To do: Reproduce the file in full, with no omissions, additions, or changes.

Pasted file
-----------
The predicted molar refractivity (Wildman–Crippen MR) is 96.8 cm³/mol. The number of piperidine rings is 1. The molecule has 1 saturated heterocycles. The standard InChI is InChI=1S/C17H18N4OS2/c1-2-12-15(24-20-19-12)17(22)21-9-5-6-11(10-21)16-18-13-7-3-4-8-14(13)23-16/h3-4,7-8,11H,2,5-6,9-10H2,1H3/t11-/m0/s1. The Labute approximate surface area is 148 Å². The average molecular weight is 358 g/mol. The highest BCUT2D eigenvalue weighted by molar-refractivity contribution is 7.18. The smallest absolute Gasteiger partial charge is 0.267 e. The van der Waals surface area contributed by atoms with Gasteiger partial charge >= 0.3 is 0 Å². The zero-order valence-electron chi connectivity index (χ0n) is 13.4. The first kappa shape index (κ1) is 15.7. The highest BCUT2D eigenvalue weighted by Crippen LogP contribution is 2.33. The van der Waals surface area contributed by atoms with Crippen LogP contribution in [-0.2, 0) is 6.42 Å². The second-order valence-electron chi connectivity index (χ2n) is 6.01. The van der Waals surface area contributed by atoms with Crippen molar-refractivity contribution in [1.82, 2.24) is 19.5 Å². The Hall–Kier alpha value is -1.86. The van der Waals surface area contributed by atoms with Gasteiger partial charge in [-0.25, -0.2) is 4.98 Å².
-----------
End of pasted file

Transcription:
The predicted molar refractivity (Wildman–Crippen MR) is 96.8 cm³/mol. The number of piperidine rings is 1. The molecule has 1 saturated heterocycles. The standard InChI is InChI=1S/C17H18N4OS2/c1-2-12-15(24-20-19-12)17(22)21-9-5-6-11(10-21)16-18-13-7-3-4-8-14(13)23-16/h3-4,7-8,11H,2,5-6,9-10H2,1H3/t11-/m0/s1. The Labute approximate surface area is 148 Å². The average molecular weight is 358 g/mol. The highest BCUT2D eigenvalue weighted by molar-refractivity contribution is 7.18. The smallest absolute Gasteiger partial charge is 0.267 e. The van der Waals surface area contributed by atoms with Gasteiger partial charge >= 0.3 is 0 Å². The zero-order valence-electron chi connectivity index (χ0n) is 13.4. The first kappa shape index (κ1) is 15.7. The highest BCUT2D eigenvalue weighted by Crippen LogP contribution is 2.33. The van der Waals surface area contributed by atoms with Crippen LogP contribution in [-0.2, 0) is 6.42 Å². The second-order valence-electron chi connectivity index (χ2n) is 6.01. The van der Waals surface area contributed by atoms with Crippen molar-refractivity contribution in [1.82, 2.24) is 19.5 Å². The Hall–Kier alpha value is -1.86. The van der Waals surface area contributed by atoms with Gasteiger partial charge in [-0.25, -0.2) is 4.98 Å².